June is a month where a lot seems to happen in my family, and this year is no exception. It started well this year, as I celebrated 12 months without an alcoholic drink, which in some ways was less challenging than I expected because I have friends taking this adventure along with me, and it was so nice to feel healthy, clear-headed and full of energy. Even at dawn!
I have really enjoyed some beautiful sunrises over the ocean, which is absolutely the best way to start the day. Then I went on the vacation of a lifetime, a National Geographic expedition with my younger daughter to the Galapagos Islands, way out in the Pacific Ocean off the coast of Ecuador. It was number one on my bucket list (yes, I’ve decided it’s time to get going on that!) and our days were filled from dawn to dusk, which is equal in length on the equator, 6 a.m. to 6 p.m. with hikes and snorkeling and talks from the naturalists on board and photography lessons and interesting chats with fellow travelers from all over the world.
There are many islands that make up the Galapagos, all volcanic, and it is all national parkland, and access is strictly limited. I was happy to hear this because I didn’t like to think of inquisitive tourists like myself making a negative impact on the unspoiled islands. We trekked in groups of six or eight and always with a naturalist, wrapped in layers of protective clothing, including floppy hats, sunglasses and gloves, to protect against the strong UV rays.
Albatrosses and frigate birds were courting and their bizarre dances and bright plumage were in full force for us to enjoy, and they had no fear of humans. This was amazing! We had to keep a two-meter distance, but sometimes they came closer to inspect and preen and we sat quietly to take it all in. Iguanas, sea lions and birds alike were completely unafraid of humans. The blue footed boobies courted us and tapped towards us with their attractive feet as if to say “Look at me, I eat so well my feet turn blue and I’d be a great provider for your family.”
The albatrosses in pairs weaved their heads, clacked beaks and pointed them skyward with a shriek in their wonderful, elaborate dance. We swam with sea lions, and sharks, off reefs that dropped 100 feet into the turquoise waters and were exquisitely clear, with hundreds of parrot fish and barracuda moving beneath us and the occasional Galapagos penguin zooming by like a bullet underwater.
Tourist money helps to fund the Charles Darwin Research Facility on the Island of Santa Cruz, and it was a dream to sit among the Giant Tortoises and watch them mash ripe guavas as they trundled over the territory. The air smelled of guava and incense from the Palo Santo trees. My daughter, goes away at college so I don’t get to see her that often. When she’s home she’s always surrounded by her Rockaway buddies. She and I talked under the full moon as we crossed the equator for the first time and gazed up at the Southern Cross about the endless variety of mother nature, and the joys of being able to take this trip together, and everything in between! I am so grateful for this incredibly precious time.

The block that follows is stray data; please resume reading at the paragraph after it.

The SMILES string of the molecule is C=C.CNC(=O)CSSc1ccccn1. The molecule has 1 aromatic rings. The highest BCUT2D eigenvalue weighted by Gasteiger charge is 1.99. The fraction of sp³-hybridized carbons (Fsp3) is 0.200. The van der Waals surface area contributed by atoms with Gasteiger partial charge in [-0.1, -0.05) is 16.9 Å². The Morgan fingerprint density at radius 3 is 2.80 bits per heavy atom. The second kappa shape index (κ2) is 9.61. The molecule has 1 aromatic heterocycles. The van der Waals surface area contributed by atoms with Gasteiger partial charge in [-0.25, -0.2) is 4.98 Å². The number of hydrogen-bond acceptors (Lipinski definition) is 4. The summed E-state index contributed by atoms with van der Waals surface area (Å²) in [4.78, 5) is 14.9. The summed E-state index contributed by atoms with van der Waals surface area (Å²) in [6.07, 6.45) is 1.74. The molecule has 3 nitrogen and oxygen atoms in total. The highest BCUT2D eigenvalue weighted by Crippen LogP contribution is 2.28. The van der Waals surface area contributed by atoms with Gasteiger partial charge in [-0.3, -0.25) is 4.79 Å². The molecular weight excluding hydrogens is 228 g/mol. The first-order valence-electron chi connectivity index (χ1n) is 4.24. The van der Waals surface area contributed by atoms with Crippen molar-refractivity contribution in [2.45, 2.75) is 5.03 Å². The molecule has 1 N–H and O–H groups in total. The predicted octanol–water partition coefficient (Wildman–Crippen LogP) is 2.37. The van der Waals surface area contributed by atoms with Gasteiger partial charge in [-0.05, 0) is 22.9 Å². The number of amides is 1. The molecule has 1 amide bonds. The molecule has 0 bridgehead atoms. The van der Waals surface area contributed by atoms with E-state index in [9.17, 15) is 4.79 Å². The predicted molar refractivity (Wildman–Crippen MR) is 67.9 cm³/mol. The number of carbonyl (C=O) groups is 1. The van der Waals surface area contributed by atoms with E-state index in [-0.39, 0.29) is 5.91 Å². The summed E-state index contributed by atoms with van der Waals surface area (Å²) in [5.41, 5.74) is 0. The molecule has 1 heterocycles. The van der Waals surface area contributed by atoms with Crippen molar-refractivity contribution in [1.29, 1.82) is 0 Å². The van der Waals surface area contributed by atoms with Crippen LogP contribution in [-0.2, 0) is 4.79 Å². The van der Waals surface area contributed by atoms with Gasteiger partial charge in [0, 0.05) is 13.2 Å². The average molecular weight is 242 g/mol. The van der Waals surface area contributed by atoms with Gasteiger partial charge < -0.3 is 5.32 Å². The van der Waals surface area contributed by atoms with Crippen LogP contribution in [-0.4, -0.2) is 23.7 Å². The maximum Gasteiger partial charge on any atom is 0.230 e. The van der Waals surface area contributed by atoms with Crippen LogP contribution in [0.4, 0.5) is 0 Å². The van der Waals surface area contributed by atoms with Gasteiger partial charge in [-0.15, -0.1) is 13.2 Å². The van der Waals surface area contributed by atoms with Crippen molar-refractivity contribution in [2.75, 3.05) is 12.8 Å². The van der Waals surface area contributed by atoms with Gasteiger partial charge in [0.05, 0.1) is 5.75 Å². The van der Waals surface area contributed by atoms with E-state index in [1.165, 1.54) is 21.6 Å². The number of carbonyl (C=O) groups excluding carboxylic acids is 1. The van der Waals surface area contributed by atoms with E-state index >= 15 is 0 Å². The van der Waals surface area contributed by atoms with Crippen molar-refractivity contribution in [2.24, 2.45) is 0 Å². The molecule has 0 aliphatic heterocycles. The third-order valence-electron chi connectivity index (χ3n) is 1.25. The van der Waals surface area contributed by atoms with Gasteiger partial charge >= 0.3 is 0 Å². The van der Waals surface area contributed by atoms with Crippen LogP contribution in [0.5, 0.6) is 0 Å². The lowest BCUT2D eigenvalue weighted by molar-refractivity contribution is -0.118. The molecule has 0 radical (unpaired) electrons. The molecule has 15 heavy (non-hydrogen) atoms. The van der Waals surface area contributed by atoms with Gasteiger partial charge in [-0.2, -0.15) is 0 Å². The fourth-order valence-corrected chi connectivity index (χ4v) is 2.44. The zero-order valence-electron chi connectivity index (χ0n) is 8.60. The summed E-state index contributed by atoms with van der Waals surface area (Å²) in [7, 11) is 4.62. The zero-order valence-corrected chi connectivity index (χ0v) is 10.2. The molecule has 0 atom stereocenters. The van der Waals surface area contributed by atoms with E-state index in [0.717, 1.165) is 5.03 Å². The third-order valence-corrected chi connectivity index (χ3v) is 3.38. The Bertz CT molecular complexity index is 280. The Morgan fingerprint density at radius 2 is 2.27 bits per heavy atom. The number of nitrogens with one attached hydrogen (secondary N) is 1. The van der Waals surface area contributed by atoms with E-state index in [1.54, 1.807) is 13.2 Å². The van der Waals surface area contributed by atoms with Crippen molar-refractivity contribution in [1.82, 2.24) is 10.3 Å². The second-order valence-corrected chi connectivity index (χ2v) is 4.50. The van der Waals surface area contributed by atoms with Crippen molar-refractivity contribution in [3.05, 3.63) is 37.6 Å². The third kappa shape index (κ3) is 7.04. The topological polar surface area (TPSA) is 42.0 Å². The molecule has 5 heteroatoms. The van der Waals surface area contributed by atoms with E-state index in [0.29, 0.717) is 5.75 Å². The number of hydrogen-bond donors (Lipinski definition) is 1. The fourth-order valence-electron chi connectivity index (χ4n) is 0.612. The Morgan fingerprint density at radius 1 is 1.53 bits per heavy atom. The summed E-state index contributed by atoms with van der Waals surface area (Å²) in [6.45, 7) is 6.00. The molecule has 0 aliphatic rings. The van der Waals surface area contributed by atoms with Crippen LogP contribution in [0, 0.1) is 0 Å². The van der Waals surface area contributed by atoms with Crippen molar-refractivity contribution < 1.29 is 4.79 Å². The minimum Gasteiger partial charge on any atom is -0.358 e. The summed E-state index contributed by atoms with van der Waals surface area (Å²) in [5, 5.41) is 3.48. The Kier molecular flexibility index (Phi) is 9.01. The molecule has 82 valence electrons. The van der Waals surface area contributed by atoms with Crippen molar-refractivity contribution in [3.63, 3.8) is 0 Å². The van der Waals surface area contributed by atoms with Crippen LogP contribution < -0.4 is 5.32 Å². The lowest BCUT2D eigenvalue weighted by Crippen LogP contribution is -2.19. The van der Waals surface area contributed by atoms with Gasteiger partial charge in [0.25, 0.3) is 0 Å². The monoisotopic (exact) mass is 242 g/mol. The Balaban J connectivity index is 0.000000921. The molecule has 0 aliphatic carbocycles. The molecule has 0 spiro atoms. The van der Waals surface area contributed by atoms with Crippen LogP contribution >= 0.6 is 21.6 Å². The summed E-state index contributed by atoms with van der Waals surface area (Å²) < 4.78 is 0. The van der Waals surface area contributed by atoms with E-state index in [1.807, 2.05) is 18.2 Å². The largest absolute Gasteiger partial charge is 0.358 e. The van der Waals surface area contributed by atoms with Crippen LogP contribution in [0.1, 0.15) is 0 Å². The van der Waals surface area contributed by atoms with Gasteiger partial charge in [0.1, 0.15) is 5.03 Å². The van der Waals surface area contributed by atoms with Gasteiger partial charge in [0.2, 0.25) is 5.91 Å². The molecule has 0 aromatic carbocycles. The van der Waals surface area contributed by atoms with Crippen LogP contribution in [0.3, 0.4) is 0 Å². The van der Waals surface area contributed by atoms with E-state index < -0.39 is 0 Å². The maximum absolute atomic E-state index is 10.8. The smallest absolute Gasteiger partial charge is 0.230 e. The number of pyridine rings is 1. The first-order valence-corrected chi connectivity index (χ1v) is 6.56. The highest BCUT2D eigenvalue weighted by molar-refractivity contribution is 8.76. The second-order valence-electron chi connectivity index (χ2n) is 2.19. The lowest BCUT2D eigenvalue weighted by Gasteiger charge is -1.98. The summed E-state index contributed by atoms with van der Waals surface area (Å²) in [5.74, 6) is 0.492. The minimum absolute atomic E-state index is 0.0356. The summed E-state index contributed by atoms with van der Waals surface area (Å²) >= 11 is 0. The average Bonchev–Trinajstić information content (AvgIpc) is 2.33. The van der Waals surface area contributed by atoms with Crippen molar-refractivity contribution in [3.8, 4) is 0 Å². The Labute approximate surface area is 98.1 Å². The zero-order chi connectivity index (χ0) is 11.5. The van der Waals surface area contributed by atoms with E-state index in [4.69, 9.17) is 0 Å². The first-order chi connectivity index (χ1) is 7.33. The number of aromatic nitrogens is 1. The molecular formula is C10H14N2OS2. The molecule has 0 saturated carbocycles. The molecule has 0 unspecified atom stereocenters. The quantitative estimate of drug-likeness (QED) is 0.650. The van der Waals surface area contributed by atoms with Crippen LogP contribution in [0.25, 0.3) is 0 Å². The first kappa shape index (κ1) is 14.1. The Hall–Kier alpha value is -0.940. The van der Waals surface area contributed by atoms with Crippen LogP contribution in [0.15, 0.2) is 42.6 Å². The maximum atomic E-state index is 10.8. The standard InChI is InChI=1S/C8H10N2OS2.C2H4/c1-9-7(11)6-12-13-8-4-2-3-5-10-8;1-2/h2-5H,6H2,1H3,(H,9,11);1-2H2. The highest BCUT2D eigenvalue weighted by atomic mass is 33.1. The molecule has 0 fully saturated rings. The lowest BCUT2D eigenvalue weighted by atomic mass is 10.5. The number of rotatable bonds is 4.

We came home on June 11 and our family dog, the magnificent Montague, our nine- year-old golden retriever, who had been diagnosed with terminal cancer of the spleen on the day that we left for the Galapagos, had taken a turn for the worse. Monty was the best of dogs, with a golden heart and a sweet, loving disposition that made people stop and smile and put their hands out for a quick stroke. As a puppy he used to dive into the pool with complete abandon, and create a huge splash. He and I would have swim races, where I would cheat and still often not get to the ball first. My kids grew up with him and we competed for who would get to hug him at night.
I’ve heard him described as a gentleman, a humble, noble and serious creature, who always seemed to know if someone needed comfort or support because he would lay his big, blonde head on your lap and just be there for you. On Tuesday, friends came to visit to hear about my trip and between tales of fish and fowl, they sat with him and breathed with him. He even received a massage! The following day his breathing had worsened and his abdomen had swollen and we had to take him to Rockaway Beach Veterinary Services where Dr. Hollander and his staff helped us, with kindness and dignity, and we had to say goodbye to our dear friend.
There is a lot of beauty to this story, as well as pain. I give thanks for the life Monty led and the happiness he brought us, and although he passed away too young, he brought a lot of joy into the world.
I came upon this quote from an interview with the poet Mary Oliver, which spoke to me: “And now my old dog is dead, and another I had after him, and my parents are dead, and that first world, that old house, is sold and lost, and the books I gathered there lost, or sold — but more books bought, and in another place, board by board and stone by stone, like a house, a true life built, and all because I was steadfast about one or two things: loving foxes, and poems, the blank piece of paper, and my own energy — and mostly the shimmering shoulders of the world that shrug carelessly over the fate of any individual that they may, the better, keep the Niles and the Amazons flowing. And that I did not give to anyone the responsibility for my life. It is mine. I made it. And can do what I want to with it. Live it. Give it back, someday, without bitterness, to the wild and weedy dunes.”
June has shown me the best of times and the worst of times and the important thing is to live it. Here and now. Just today I heard the joyful news that my friend Catherine is expecting a baby. Experience the grief as well as the joy and the world continues to spin, and as Louis Armstrong sang “It’s a Wonderful World.”BLOG COMMENTS POWERED BY DISQUS